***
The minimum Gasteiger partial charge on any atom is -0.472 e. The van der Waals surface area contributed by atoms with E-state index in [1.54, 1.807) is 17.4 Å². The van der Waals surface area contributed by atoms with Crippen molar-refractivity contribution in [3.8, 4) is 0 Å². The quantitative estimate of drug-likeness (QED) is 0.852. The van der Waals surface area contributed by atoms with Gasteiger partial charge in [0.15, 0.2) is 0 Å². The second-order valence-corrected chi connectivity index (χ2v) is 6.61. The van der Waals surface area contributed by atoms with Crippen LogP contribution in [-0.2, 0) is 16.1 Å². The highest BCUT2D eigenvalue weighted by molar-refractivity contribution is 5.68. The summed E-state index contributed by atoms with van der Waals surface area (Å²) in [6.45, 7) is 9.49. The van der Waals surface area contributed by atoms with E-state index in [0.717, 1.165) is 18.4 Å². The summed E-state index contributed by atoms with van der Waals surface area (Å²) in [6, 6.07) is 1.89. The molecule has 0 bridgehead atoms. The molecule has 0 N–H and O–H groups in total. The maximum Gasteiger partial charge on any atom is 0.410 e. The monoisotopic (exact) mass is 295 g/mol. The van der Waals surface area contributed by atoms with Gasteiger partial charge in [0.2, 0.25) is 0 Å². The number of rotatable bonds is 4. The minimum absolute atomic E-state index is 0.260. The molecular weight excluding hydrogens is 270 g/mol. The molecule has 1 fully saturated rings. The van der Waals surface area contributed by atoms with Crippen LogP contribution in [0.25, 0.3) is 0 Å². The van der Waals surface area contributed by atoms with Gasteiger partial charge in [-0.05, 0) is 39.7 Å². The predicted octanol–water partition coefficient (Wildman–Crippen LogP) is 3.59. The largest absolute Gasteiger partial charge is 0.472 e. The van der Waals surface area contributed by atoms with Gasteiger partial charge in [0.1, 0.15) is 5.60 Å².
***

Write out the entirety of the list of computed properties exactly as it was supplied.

The minimum Gasteiger partial charge on any atom is -0.472 e. The van der Waals surface area contributed by atoms with E-state index in [1.54, 1.807) is 17.4 Å². The van der Waals surface area contributed by atoms with Crippen molar-refractivity contribution in [3.8, 4) is 0 Å². The quantitative estimate of drug-likeness (QED) is 0.852. The van der Waals surface area contributed by atoms with Gasteiger partial charge in [0.15, 0.2) is 0 Å². The second-order valence-corrected chi connectivity index (χ2v) is 6.61. The van der Waals surface area contributed by atoms with Crippen LogP contribution in [-0.2, 0) is 16.1 Å². The highest BCUT2D eigenvalue weighted by molar-refractivity contribution is 5.68. The summed E-state index contributed by atoms with van der Waals surface area (Å²) in [6.45, 7) is 9.49. The van der Waals surface area contributed by atoms with E-state index in [0.717, 1.165) is 18.4 Å². The summed E-state index contributed by atoms with van der Waals surface area (Å²) in [6, 6.07) is 1.89. The molecule has 0 bridgehead atoms. The molecule has 0 N–H and O–H groups in total. The maximum Gasteiger partial charge on any atom is 0.410 e. The monoisotopic (exact) mass is 295 g/mol. The van der Waals surface area contributed by atoms with Gasteiger partial charge in [0.2, 0.25) is 0 Å². The number of rotatable bonds is 4. The minimum absolute atomic E-state index is 0.260. The molecular weight excluding hydrogens is 270 g/mol. The molecule has 1 fully saturated rings. The van der Waals surface area contributed by atoms with Crippen LogP contribution in [0.25, 0.3) is 0 Å². The van der Waals surface area contributed by atoms with Gasteiger partial charge in [-0.05, 0) is 39.7 Å². The predicted octanol–water partition coefficient (Wildman–Crippen LogP) is 3.59. The largest absolute Gasteiger partial charge is 0.472 e. The van der Waals surface area contributed by atoms with Gasteiger partial charge in [0.1, 0.15) is 5.60 Å².